February 28, 2011

I Was Mainstreamed

I was mainstreamed in a general public school from kindergarten to seventh grade. I loved it.

Classes were very small at the time and socializing with everyone was not much of a problem for me. I had really good friends there.

Even though we lived out of district, the school provided a school bus to pick me up and take me there everyday.

They had a deaf and hard of hearing program with self-contained classes and resource rooms. I had a resource room teacher who I saw every now and then. Because I was doing so well in academics, I hardly attended the classes for deaf and hard of hearing students for academic instruction. But, I regularly visited for social reasons. Various deaf and hard of hearing visitors frequently visited the classroom. The visitors that stick out in my mind were the deaf tennis players who came and played a few games for us. I really liked how they communicated to each other across the court in sign language. The teachers talked to us about Gallaudet University and RIT. They showed movies and television shows that included deaf and hard of hearing people. They taught us some sign language. It was fun.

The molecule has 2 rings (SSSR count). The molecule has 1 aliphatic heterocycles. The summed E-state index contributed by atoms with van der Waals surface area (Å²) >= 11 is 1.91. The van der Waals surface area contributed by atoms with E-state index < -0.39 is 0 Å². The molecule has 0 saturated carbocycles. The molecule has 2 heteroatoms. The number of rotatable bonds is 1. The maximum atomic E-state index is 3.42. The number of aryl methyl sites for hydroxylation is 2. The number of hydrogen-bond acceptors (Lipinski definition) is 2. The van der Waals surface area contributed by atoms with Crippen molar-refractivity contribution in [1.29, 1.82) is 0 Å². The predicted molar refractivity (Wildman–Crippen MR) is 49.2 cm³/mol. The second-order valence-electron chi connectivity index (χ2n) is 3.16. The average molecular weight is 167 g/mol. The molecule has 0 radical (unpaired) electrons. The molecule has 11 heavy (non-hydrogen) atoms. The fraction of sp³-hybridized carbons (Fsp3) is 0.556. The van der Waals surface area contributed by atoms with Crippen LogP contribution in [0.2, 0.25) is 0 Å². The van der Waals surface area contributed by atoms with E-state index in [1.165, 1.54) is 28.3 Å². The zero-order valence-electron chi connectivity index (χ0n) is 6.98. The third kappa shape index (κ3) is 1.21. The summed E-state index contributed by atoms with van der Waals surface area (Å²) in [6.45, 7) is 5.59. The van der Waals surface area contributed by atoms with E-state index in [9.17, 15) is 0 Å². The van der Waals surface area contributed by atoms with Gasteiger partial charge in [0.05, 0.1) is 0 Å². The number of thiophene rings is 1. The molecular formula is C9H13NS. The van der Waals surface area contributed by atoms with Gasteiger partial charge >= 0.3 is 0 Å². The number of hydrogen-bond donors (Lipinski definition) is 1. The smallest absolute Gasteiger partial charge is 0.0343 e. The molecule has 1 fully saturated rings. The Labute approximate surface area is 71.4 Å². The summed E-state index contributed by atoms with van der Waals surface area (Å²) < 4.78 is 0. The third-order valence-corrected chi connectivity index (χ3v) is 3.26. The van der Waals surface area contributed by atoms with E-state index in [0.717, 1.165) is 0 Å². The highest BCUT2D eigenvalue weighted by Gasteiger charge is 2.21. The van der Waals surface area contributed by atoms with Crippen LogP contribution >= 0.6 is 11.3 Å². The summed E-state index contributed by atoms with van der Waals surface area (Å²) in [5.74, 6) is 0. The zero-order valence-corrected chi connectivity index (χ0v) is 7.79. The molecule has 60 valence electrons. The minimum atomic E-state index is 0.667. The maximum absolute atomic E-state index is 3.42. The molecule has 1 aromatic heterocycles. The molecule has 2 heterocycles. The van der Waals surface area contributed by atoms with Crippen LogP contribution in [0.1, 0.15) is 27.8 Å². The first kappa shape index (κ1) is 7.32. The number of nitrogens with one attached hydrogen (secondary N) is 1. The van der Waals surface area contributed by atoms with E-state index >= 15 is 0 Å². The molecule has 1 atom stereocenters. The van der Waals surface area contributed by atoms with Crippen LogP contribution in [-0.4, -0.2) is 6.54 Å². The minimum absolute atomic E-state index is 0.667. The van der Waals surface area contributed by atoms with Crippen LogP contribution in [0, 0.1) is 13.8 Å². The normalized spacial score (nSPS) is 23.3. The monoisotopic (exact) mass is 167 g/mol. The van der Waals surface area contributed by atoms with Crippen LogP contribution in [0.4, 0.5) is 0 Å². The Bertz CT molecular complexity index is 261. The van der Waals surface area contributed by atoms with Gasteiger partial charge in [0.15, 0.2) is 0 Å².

However, I would have liked to have learned more about how to advocate for myself in terms of my hearing needs, learned what my hearing loss is, learned more about how we hear, learned how to take care of my hearing aids, and such.

Because of the deaf and hard of hearing program at this school, I was surrounded by others like me. I knew many students of all ages, who were like me, in that they wore hearing aids or use FM systems.We understood each other. I knew that I was not alone.

I was very lucky that I attended a great mainstreamed program from kindergarten to seventh grade.